GHOST BIRD follows the tale of Aboriginal twins Laney and Stacey, who grew up in their lower-middle-class rural Australian town. Their idyllic life, however, is thrown for a curveball when Laney mysteriously goes missing after going out with her friends. Through a bizarre series of premonitions that fringe on the supernatural, Stacey becomes obsessed with tracking down her sister and ensuring her safety. Her trials and tribulations, which lead her all over her town and beyond, ultimately unearth old lore about the tenuous relationship between native and British Australians in the small town.
I really enjoyed this novel. It was a splendid mix of horrifying and heartwarming, and I loved every moment of it. The setting of a rural Australian town was a setting that I had never really properly explored in my reading life, but I thoroughly enjoyed how grounded it made the story’s plot as a whole. Too often have I consumed media that follow the same beats when it comes to setting–the old, abandoned house or hospital, the graveyard, etc–but by grounding the novel in a setting that all Australians–especially those who live in Kyneton–made it much more believable and by extension, a lot more terrifying. I was really able to connect with the novel a lot more because of this factor and felt that it should be praised for writing about.
I also really enjoyed the way this novel was written, from the cleverly-written characters to the plot. The plot in question was not completely different from what readers may be used to but still manages to convey a tone and stance that sets it apart from other books. I usually criticise novels for not fully explaining all of the loose ends before finishing the novel (yes, Rules For Vanishing, I am looking at you) but I really felt as though Fuller tied up all necessary angles, but left some parts completely open to interpretation. This acts as a neutralisation between the readers and the writers, and a good relationship between these two is, for me, what makes a novel perfect.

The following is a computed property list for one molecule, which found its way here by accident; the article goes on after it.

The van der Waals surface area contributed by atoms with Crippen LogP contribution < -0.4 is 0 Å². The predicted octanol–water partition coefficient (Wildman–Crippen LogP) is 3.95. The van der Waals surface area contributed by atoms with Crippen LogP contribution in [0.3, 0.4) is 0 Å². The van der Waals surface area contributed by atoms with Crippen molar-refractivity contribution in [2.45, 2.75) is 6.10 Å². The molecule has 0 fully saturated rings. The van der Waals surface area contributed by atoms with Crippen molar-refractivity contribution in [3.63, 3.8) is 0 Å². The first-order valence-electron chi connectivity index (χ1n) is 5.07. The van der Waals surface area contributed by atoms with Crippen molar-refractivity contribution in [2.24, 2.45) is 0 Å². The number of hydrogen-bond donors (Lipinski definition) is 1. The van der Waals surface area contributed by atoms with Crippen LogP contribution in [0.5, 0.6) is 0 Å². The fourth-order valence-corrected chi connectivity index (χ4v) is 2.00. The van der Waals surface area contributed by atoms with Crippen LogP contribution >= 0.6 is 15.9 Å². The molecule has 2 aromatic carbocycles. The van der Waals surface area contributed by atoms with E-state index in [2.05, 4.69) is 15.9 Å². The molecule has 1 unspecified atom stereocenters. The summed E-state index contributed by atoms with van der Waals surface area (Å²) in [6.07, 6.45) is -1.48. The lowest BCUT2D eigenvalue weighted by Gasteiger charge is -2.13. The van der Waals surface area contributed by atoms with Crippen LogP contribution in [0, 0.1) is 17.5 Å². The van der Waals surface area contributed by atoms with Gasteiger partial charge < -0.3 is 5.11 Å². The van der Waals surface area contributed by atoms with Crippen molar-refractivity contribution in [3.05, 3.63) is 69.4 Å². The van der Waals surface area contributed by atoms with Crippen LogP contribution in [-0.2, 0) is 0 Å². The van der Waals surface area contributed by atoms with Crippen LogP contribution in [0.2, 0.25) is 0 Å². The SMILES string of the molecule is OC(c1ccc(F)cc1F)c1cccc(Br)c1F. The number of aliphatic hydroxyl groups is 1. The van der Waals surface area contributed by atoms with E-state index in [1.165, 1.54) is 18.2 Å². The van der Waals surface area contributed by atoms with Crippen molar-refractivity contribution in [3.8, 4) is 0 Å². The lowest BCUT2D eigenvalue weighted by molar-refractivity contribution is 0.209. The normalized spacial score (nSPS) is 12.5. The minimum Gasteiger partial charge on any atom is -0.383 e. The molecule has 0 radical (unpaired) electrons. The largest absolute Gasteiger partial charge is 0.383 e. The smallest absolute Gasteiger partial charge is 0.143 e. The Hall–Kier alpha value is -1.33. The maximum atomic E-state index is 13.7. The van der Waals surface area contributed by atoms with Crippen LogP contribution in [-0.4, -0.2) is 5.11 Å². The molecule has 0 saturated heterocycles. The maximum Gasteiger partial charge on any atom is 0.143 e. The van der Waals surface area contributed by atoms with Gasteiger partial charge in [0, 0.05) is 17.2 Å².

I really liked the characters in this novel, too. The believable relationship between the two girls set a proper tone for the whole novel. By developing their relationship right off the bat, it made the overall disappearance of Laney much more resonant with me. We were really able to feel the loss that Sracey felt through the wording, and I genuinely felt attached to the cast, even though they perhaps could’ve done with more backstory, though that would be extremely nitpicky on my part.
With a solid story, poignant descriptive language and a positive cast, Ghost Bird is a horrifying romp for teens all over Australia.